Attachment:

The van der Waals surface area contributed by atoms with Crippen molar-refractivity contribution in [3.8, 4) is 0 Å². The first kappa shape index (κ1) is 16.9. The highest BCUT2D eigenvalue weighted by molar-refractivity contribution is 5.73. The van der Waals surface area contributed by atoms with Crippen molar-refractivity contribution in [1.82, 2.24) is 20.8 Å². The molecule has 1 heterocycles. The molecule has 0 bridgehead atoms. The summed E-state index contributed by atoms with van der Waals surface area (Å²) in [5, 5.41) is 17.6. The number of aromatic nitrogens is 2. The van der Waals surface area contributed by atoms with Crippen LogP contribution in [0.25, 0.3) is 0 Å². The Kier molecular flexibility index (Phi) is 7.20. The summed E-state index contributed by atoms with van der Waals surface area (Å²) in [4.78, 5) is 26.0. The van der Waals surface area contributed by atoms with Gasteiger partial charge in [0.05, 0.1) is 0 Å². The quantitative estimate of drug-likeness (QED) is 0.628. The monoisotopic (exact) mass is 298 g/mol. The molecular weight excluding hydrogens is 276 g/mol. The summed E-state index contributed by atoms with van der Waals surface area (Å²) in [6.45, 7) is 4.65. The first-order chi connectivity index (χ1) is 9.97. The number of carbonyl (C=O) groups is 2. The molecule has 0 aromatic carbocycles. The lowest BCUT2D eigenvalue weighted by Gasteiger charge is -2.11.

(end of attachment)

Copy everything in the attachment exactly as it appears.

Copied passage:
The van der Waals surface area contributed by atoms with Crippen molar-refractivity contribution in [3.8, 4) is 0 Å². The first kappa shape index (κ1) is 16.9. The highest BCUT2D eigenvalue weighted by molar-refractivity contribution is 5.73. The van der Waals surface area contributed by atoms with Crippen molar-refractivity contribution in [1.82, 2.24) is 20.8 Å². The molecule has 1 heterocycles. The molecule has 0 bridgehead atoms. The summed E-state index contributed by atoms with van der Waals surface area (Å²) in [5, 5.41) is 17.6. The number of aromatic nitrogens is 2. The van der Waals surface area contributed by atoms with Crippen LogP contribution in [0.25, 0.3) is 0 Å². The Kier molecular flexibility index (Phi) is 7.20. The summed E-state index contributed by atoms with van der Waals surface area (Å²) in [4.78, 5) is 26.0. The van der Waals surface area contributed by atoms with Gasteiger partial charge in [0.05, 0.1) is 0 Å². The quantitative estimate of drug-likeness (QED) is 0.628. The monoisotopic (exact) mass is 298 g/mol. The molecular weight excluding hydrogens is 276 g/mol. The summed E-state index contributed by atoms with van der Waals surface area (Å²) in [6.45, 7) is 4.65. The first-order chi connectivity index (χ1) is 9.97. The number of carbonyl (C=O) groups is 2. The molecule has 0 aromatic carbocycles. The lowest BCUT2D eigenvalue weighted by Gasteiger charge is -2.11.